Process

People have been using in vitro fertilization since the late 1970's. But now, science has made it possible to test an embryo for certain genetic traits before it is implanted in the womb. This process, called preimplantation genetic testing, allows parents to choose to discard the embryos with the undesired traits and only implant the "good" ones. Although this makes it possible to prevent the heartbreak of losing a baby to a terminal illness, it also raises ethical questions about people creating perfect "designer babies."

Read the following articles about genetic testing. You should divide up the articles among your group members. Don't "lump" the articles together; for example if you are a group of two, one person should read the first, third and fifth, while the other should read the second, fourth, and sixth.

The first two are stories of parents using preimplantation genetic testing as a weapon against fatal genetic diseases:

 Screening Embryos for Disease

The Story of Adam Nash

The next two describe how genetic testing can be used to screen for other traits:

Parents Mad at Doctors over Deaf Baby

Boy or Girl?

And these discuss legislation governing the use of genetic testing:

Experts Support Mandatory Genetic Testing

China's Eugenics Law (In case you didn't know, eugenics is "The study of hereditary improvement of the human race by controlled selective breeding." The word has negative connotations because it was practiced in the early 1900's in the form of sterilization of the mentally ill and prohibitions against interracial marriage, as well as by the Nazis in the form of exterminating people they saw as "undesirable.")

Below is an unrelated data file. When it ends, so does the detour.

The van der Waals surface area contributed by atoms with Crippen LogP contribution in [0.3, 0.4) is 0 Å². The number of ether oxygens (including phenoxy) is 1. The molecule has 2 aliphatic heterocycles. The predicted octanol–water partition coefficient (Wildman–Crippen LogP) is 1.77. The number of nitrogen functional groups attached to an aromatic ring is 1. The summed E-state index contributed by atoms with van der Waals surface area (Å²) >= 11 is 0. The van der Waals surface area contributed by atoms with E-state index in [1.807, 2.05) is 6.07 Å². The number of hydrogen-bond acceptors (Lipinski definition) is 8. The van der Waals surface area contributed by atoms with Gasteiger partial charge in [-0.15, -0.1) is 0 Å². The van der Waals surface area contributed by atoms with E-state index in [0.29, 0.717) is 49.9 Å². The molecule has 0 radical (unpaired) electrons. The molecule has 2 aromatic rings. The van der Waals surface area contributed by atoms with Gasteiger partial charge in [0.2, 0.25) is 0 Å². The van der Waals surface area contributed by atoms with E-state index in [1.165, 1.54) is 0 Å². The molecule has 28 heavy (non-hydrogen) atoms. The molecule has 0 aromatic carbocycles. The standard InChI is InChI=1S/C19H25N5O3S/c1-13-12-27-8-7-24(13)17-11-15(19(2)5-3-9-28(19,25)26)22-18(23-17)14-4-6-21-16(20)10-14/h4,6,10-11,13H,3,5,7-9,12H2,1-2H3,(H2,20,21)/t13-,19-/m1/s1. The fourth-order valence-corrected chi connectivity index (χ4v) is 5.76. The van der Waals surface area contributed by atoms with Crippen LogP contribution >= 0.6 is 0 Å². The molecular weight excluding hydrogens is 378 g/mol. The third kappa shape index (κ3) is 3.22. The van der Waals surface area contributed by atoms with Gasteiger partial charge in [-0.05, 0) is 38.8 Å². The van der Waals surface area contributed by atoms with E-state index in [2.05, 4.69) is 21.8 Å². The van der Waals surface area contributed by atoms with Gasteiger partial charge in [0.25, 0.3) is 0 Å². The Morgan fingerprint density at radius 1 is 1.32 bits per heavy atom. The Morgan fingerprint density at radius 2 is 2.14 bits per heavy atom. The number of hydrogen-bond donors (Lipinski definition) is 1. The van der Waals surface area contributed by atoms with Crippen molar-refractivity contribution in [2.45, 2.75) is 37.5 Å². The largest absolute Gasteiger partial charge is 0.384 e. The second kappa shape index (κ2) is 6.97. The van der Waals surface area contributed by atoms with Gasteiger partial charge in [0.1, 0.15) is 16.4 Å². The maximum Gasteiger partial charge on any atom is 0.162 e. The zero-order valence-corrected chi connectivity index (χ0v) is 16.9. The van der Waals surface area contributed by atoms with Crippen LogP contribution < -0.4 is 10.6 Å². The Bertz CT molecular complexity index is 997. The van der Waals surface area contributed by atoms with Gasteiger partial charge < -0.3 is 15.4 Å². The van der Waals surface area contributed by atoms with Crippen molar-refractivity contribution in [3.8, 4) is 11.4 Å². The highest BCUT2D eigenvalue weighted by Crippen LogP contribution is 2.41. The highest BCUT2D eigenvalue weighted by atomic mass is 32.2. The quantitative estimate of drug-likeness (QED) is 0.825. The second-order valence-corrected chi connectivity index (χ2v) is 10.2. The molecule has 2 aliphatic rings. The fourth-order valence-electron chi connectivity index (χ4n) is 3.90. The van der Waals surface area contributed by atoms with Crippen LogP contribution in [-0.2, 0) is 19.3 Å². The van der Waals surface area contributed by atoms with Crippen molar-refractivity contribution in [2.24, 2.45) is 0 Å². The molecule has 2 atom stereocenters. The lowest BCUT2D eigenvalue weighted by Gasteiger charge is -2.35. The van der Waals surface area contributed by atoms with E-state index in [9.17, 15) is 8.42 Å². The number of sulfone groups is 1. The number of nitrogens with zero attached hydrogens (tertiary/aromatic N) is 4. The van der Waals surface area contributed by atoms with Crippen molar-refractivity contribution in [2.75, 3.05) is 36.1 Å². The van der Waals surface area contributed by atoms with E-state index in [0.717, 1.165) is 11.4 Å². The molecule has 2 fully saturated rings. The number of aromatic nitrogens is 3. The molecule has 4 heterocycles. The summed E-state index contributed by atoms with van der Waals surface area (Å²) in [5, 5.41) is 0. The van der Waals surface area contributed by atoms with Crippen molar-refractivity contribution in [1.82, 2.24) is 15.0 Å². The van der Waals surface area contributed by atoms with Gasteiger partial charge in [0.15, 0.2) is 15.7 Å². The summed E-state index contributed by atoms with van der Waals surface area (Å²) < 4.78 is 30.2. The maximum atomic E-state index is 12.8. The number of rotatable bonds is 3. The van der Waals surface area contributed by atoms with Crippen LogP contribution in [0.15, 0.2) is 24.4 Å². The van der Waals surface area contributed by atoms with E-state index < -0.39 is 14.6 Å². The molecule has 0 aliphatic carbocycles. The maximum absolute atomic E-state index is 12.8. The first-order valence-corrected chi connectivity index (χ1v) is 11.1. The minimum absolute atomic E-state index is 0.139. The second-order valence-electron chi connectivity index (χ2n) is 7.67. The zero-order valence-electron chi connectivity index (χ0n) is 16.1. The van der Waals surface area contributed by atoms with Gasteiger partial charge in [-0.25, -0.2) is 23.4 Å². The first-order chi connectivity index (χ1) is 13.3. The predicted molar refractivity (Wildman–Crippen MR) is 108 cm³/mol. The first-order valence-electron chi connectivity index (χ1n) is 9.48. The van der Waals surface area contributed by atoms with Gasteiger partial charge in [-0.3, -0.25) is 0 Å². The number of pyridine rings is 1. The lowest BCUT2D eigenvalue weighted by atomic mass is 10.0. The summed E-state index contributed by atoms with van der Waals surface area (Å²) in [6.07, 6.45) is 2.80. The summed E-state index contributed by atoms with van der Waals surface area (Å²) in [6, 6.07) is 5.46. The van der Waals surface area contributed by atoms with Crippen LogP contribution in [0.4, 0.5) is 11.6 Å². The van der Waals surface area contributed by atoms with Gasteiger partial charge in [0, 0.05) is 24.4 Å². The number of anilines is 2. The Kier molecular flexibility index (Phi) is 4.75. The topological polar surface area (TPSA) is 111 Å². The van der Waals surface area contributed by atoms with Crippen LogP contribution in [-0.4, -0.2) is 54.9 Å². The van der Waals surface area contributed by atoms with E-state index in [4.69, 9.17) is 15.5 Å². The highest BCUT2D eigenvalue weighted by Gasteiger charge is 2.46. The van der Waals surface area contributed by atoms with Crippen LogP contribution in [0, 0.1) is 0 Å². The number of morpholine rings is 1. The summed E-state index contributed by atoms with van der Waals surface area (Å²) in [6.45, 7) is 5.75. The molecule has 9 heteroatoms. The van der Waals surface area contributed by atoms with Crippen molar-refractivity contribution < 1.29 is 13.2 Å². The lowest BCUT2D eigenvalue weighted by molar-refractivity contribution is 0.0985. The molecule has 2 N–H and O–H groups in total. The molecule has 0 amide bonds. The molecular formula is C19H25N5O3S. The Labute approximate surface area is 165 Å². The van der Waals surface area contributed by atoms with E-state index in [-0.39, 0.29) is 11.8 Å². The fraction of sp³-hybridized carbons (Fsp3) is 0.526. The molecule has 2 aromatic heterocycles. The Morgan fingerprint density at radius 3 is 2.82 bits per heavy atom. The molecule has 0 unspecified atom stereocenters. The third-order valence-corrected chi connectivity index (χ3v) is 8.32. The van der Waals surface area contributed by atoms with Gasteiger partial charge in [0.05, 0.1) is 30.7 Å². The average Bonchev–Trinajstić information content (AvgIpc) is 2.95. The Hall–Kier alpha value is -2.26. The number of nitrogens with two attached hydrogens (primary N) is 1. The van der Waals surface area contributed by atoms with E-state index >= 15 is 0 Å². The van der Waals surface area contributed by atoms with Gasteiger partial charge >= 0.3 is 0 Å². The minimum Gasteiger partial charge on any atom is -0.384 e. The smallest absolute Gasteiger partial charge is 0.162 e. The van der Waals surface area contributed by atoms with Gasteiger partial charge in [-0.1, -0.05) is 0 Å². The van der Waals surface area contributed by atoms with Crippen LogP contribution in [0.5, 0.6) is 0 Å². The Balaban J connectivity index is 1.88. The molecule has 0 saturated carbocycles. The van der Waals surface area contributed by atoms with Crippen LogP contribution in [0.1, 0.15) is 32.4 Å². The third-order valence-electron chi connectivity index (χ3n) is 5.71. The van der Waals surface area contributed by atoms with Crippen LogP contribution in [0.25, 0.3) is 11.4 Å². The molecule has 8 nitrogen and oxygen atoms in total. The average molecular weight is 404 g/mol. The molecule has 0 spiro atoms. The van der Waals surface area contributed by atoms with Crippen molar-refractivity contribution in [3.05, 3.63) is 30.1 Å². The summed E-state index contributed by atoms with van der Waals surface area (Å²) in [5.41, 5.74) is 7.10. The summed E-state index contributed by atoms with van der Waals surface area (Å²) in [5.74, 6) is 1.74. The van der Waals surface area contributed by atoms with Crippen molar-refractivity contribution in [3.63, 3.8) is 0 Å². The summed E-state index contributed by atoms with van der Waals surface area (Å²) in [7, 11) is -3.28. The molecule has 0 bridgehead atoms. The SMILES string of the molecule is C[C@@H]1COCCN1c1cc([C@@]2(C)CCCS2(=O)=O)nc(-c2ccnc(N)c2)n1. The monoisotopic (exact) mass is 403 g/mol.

Each group member should now share the stories they read. Discuss your opinions on the decisions made by the people in the articles.

For what kinds of traits should embryos be tested?

When is it necessary, and when are parents going too far?

Now, pretend you are members of Congress, drafting a bill to govern the use of preimplantation genetic testing. State what tests, if any, will be mandatory, and which, if any, will be forbidden.

Remember the article about the couple who had all those tests run, then ended up having a child who was deaf. What tests should the parents have an explicit right to request? Should the doctors be allowed to refuse a test? Can they tell the parents the results of a test they didn't want?

You will turn in one copy of your finished bill with all group members names on it.

Try to come to a consensus as much as possible. However, if their is something you absolutely can't agree on you may turn in your own copy of the bill with your ammendment(s) added.